• Linda Fabiani:

        We would be able to administer rather than simply have powers to change.

      • Don Peebles:

        Yes, because the power to change is restricted—as it stands, the cap is £2.2 billion.

      • Linda Fabiani:

        Thank you.

      • Lewis Macdonald:

        I have two supplementary questions on related aspects. I would like to understand better the experience of the prudential framework, which is a code to which statute requires local authorities to have regard, which can have a weaker meaning in Scots practice than it does in England, as I understand it. How far has it been successful in delivering what was intended?

        Philip Milburn said that the market will look for the strongest possible legislation and framework. From a market perspective, is there a significant difference between the borrowing provision in the 2012 act and the prudential framework?

        09:45  
      • Don Peebles:

        I will talk about the practical operation. There was a fairly seamless move from what those of us who are familiar with local authorities would call the section 94 regime into the prudential code. Under section 94, central Government specified to each local authority how much it would be allowed to borrow; local authorities were prescribed a level for capital expenditure, which was a proxy for borrowing and they would borrow up to and including that level. That changed with the introduction of the prudential framework on 1 April 2004 and we moved from central prescription to local flexibility.

        Local flexibility was placed firmly on the shoulders of not only the chief financial officers, but the local politicians. Rather than being told specifically what they could afford to spend on capital, the responsibility was theirs, and it had regard to strategic planning and local needs. It was seen as a framework that was not only more flexible, but in keeping with a more strategic approach to how local services should be delivered.

        The control mechanism was twofold: the regulations underlying the primary legislation and the professional code of practice. The code of practice—a prescribed code for professionals within local authorities—required the chief financial officer to report regularly to elected members. That placed responsibility, for the first time, on elected members to be aware of, have regard to and approve the capital plans going forward.

        I am not aware of any qualification to the financial accounts of a local authority in the 11 years since the prudential framework was introduced. Audit Scotland is in the process of finalising a report, which will probably come out next month, about borrowing and treasury management in local authorities. From the information that I have—not only from Scotland but throughout the UK, where the prudential code is in operation—my feeling is that it is successful and has operated as expected in allowing local flexibility and freedom to be utilised fully by local authorities.

      • Lewis Macdonald:

        Without oversimplifying, would it be fair to describe the 2012 act provision as parallel to the section 94 provision?

      • Don Peebles:

        Yes, that is a fair comparison.

      • Professor Bell:

        That may be true, but not all local authorities are borrowing at triple A—it is a little more expensive than for central Government. It is not triple A any more, although it is nearly triple A.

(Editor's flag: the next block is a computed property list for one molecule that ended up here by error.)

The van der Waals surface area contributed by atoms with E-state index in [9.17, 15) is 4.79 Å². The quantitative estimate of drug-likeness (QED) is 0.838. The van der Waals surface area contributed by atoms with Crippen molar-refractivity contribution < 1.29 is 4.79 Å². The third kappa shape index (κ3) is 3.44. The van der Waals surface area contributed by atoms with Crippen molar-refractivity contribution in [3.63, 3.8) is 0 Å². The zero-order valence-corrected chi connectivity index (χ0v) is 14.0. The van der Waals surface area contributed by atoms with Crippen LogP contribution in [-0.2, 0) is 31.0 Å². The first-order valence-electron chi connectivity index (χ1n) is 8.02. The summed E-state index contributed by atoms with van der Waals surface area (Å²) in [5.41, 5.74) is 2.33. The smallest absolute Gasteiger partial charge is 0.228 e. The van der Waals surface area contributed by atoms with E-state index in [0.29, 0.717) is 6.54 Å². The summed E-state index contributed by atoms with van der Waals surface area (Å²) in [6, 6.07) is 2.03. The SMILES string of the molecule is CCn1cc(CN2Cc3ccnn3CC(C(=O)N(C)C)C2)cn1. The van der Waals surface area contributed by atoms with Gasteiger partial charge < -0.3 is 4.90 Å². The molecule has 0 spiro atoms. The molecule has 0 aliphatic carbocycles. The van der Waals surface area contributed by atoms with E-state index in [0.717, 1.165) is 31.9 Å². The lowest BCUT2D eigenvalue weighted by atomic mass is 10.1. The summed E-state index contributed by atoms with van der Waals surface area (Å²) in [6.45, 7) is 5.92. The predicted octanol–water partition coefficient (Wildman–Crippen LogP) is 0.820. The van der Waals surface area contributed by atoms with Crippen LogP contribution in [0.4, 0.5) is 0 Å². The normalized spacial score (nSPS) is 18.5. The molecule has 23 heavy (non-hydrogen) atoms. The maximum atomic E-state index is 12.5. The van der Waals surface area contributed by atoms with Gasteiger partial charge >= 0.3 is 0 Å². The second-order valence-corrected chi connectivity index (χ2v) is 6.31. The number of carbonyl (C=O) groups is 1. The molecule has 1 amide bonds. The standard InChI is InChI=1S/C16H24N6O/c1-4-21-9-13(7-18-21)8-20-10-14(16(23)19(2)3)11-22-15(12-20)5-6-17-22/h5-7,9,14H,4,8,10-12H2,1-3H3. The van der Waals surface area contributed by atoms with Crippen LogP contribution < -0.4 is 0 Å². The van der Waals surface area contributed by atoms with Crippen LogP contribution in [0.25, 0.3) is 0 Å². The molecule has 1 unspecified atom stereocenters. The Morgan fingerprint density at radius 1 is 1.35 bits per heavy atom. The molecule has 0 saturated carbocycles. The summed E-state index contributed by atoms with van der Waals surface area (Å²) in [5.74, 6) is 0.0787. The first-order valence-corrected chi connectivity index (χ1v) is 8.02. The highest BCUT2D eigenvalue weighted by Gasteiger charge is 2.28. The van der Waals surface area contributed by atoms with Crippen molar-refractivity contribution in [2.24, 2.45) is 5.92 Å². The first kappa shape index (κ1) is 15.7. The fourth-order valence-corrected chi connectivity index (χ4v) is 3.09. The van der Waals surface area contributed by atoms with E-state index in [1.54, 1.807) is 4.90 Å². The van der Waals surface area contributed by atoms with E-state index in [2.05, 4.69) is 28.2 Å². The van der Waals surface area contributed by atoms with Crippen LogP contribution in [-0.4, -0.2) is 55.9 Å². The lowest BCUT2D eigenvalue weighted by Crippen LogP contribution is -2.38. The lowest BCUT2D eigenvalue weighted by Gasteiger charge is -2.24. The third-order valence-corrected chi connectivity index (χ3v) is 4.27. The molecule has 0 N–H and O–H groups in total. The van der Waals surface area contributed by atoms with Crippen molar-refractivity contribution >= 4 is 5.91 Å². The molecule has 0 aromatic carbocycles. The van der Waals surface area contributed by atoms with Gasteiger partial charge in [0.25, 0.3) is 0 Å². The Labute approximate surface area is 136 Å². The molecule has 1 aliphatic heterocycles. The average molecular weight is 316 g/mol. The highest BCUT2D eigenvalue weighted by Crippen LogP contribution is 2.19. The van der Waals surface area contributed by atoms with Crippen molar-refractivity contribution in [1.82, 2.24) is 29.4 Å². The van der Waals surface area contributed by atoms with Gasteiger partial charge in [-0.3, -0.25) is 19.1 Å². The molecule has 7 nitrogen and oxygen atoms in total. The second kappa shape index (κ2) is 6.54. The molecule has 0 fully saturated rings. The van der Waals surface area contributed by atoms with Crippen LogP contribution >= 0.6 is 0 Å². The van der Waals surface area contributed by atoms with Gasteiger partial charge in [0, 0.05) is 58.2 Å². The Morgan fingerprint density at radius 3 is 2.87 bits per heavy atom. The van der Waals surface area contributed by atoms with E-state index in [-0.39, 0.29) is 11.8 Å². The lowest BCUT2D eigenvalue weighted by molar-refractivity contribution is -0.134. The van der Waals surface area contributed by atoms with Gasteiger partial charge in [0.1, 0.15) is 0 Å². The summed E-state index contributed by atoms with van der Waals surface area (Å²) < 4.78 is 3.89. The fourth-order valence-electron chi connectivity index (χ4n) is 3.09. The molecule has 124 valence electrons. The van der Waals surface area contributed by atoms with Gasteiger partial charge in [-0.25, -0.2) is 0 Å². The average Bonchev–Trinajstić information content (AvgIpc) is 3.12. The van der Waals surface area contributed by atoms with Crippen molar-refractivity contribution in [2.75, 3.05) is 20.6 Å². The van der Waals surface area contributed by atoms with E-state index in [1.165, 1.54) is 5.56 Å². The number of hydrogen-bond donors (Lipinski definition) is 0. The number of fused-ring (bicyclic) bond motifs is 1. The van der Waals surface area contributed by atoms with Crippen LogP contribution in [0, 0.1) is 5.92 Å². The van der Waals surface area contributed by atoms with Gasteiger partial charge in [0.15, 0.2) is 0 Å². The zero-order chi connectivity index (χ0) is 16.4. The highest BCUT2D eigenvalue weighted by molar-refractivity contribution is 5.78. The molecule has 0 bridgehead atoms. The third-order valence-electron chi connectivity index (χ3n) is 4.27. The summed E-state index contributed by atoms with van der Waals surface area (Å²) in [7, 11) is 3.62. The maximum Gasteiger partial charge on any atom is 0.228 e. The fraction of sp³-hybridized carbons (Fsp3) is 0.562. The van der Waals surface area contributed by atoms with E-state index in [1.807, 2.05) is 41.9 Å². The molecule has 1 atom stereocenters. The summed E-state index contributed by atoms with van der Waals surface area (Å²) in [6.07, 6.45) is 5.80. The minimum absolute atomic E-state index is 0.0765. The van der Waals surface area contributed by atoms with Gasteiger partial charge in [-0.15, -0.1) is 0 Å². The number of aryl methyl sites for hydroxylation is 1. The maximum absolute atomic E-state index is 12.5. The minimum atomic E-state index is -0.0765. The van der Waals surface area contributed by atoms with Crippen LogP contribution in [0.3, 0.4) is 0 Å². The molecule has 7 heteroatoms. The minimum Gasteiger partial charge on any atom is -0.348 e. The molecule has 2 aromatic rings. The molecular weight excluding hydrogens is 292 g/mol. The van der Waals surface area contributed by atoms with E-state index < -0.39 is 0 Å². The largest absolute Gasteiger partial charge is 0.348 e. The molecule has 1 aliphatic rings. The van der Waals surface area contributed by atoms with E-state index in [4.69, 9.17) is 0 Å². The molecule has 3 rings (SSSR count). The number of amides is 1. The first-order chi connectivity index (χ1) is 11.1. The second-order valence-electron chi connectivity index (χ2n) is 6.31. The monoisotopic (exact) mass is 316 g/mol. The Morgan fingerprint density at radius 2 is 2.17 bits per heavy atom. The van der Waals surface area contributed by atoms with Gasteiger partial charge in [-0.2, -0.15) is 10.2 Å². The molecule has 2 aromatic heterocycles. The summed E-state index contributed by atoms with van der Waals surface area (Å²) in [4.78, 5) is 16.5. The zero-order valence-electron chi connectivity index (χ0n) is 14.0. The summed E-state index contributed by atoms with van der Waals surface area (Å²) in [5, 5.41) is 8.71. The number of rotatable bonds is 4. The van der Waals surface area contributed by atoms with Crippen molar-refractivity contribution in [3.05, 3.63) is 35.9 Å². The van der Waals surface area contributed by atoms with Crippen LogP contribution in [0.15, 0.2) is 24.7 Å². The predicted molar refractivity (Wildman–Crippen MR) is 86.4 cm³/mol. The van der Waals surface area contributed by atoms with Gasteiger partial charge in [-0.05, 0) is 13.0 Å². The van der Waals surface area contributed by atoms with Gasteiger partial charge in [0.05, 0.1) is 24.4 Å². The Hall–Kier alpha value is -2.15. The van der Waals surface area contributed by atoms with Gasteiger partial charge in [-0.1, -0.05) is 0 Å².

• The Convener:

        Do you have anything to say, Philip?

      • Philip Milburn:

        No, I have nothing to add.

      • Lewis Macdonald:

        I wanted Philip Milburn’s view from a market perspective on whether there is a difference between a prudential borrowing regime and one that is capped and directed from the centre.

      • Philip Milburn:

        It would be nuanced enough that it would be considered, but it would be way down the list of priorities. I imagine that most people would gloss over that in comparison with other issues.

      • Lewis Macdonald:

        Right.

      • Duncan McNeil (Greenock and Inverclyde) (Lab):

        In an attempt to simplify, because much of this stuff is pretty difficult for me, I will go back to a recurring theme that I have raised when we have dealt with each of the issues that have come out of the Smith commission. Reading the papers and the evidence, are we at the stage where we need to get the institution and framework in place—those understandings—and take into account the UK and European influence, before we get to any of the other issues about the level of borrowing?

        If we get in place the framework that deals with risk, the level of borrowing and the security of the markets and the financial institutions, will that give us the potential to address how we service the debt, how we issue bonds, for goodness’ sake, and all that? Is it chicken and egg here? Do we need to settle those issues?

        Professor Bell, you expressed little interest in institutional frameworks in your submission, but is having such a framework not the foundation from which everything else will flow?

      • Professor Bell:

        The simple argument is that if that framework is not in place, the markets will take it out on you. If there is uncertainty associated with issues such as how the block grant adjustment will work, which is hugely important for Scotland, how the welfare moneys will be transferred and whether any short-run adjustments will be made to grants for political reasons, as may be going on in Northern Ireland at the moment, everyone will pay a little bit more for the debt than they need to. It seems to me that that is what will happen until the markets see a clear framework.